Answer: It is never a good idea to allow a buyer to move into – or do remodeling work in – a house they do not yet own. While is all likelihood the closing will go as smoothly as everyone desires, there is always the possibility for last-minute glitches (the loan doesn’t go through, the buyer’s closing on the sale of another house for which they were depending on money doesn’t proceed on schedule, etc.). Plus, there is the rare buy real chance, especially if they are moving heavy objects or doing major remodeling, that the buyer will injure himself in your home; as the owner, you will be responsible. I always tell my clients to make me the bad guy; tell them you would love to accommodate their wishes but your attorney will not let you.

Question: When I moved here four years ago, we rented out our old house rather than selling it. I went to see an accountant recently, and he tells me that I will owe capital gains on the house when I sell. I thought you didn’t get taxed on capital gains when selling your primary residence, which this was for 14 years. Am I really out the tax break?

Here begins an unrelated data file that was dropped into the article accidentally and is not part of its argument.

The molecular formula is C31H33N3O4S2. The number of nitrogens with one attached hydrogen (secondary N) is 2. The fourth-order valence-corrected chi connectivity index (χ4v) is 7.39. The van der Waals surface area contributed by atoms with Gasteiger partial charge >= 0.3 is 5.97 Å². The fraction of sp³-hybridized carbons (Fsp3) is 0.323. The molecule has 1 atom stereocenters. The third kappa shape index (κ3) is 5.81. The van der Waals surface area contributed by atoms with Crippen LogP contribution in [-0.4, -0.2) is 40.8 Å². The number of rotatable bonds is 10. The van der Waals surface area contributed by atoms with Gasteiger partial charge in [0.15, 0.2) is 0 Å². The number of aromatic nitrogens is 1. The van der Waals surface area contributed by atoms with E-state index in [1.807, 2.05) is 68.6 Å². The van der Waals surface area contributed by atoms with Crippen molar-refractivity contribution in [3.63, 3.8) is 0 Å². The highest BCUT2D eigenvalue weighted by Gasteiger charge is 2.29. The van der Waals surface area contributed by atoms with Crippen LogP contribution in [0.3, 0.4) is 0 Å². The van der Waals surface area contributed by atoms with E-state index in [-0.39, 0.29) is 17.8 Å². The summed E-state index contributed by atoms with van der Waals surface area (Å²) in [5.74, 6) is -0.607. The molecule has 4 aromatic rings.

Answer: Alas, you have fallen into a trap increasingly snaring South Florida homeowners who have hung on to their old properties. Federal law allows homeowners an exclusion of up to $250,000 if single, $500,000 if married, from capital gains on the sale of a personal residence. However; the law states you qualify for this exclusion only if you have lived in the house for two of the five years. Had you sold three years after you moved, you likely would have been able to claim this exclusion. Now that it is four, however, the property is no longer considered your primary home for this purpose.